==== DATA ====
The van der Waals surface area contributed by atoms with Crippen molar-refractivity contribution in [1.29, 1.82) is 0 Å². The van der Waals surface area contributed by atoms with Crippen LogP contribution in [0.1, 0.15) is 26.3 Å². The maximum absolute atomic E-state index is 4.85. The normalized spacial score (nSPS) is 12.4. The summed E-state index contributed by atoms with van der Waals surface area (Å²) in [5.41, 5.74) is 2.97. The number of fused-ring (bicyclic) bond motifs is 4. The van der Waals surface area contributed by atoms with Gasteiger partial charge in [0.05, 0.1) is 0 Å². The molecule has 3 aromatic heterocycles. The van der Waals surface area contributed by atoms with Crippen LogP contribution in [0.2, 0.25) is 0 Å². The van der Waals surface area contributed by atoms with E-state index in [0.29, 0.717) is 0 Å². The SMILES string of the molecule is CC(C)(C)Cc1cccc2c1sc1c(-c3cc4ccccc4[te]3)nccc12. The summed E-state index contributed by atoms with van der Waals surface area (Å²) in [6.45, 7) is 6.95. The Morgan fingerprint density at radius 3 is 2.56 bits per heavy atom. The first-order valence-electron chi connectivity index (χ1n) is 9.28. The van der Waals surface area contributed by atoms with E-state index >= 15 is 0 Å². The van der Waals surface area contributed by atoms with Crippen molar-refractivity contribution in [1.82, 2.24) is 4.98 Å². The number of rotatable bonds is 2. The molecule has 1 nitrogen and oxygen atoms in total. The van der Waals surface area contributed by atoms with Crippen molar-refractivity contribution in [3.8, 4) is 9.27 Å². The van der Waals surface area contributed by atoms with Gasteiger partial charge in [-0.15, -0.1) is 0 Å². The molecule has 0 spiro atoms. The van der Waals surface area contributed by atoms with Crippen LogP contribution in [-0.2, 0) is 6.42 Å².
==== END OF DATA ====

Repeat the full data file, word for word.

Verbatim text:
The van der Waals surface area contributed by atoms with Crippen molar-refractivity contribution in [1.29, 1.82) is 0 Å². The van der Waals surface area contributed by atoms with Crippen LogP contribution in [0.1, 0.15) is 26.3 Å². The maximum absolute atomic E-state index is 4.85. The normalized spacial score (nSPS) is 12.4. The summed E-state index contributed by atoms with van der Waals surface area (Å²) in [5.41, 5.74) is 2.97. The number of fused-ring (bicyclic) bond motifs is 4. The van der Waals surface area contributed by atoms with Gasteiger partial charge in [0.05, 0.1) is 0 Å². The molecule has 3 aromatic heterocycles. The van der Waals surface area contributed by atoms with Crippen LogP contribution in [0.2, 0.25) is 0 Å². The van der Waals surface area contributed by atoms with E-state index in [0.29, 0.717) is 0 Å². The SMILES string of the molecule is CC(C)(C)Cc1cccc2c1sc1c(-c3cc4ccccc4[te]3)nccc12. The summed E-state index contributed by atoms with van der Waals surface area (Å²) in [6.45, 7) is 6.95. The Morgan fingerprint density at radius 3 is 2.56 bits per heavy atom. The first-order valence-electron chi connectivity index (χ1n) is 9.28. The van der Waals surface area contributed by atoms with E-state index >= 15 is 0 Å². The van der Waals surface area contributed by atoms with Crippen molar-refractivity contribution in [1.82, 2.24) is 4.98 Å². The number of rotatable bonds is 2. The molecule has 1 nitrogen and oxygen atoms in total. The van der Waals surface area contributed by atoms with Crippen molar-refractivity contribution in [3.8, 4) is 9.27 Å². The van der Waals surface area contributed by atoms with Gasteiger partial charge in [-0.15, -0.1) is 0 Å². The molecule has 0 spiro atoms. The van der Waals surface area contributed by atoms with Crippen LogP contribution in [-0.2, 0) is 6.42 Å².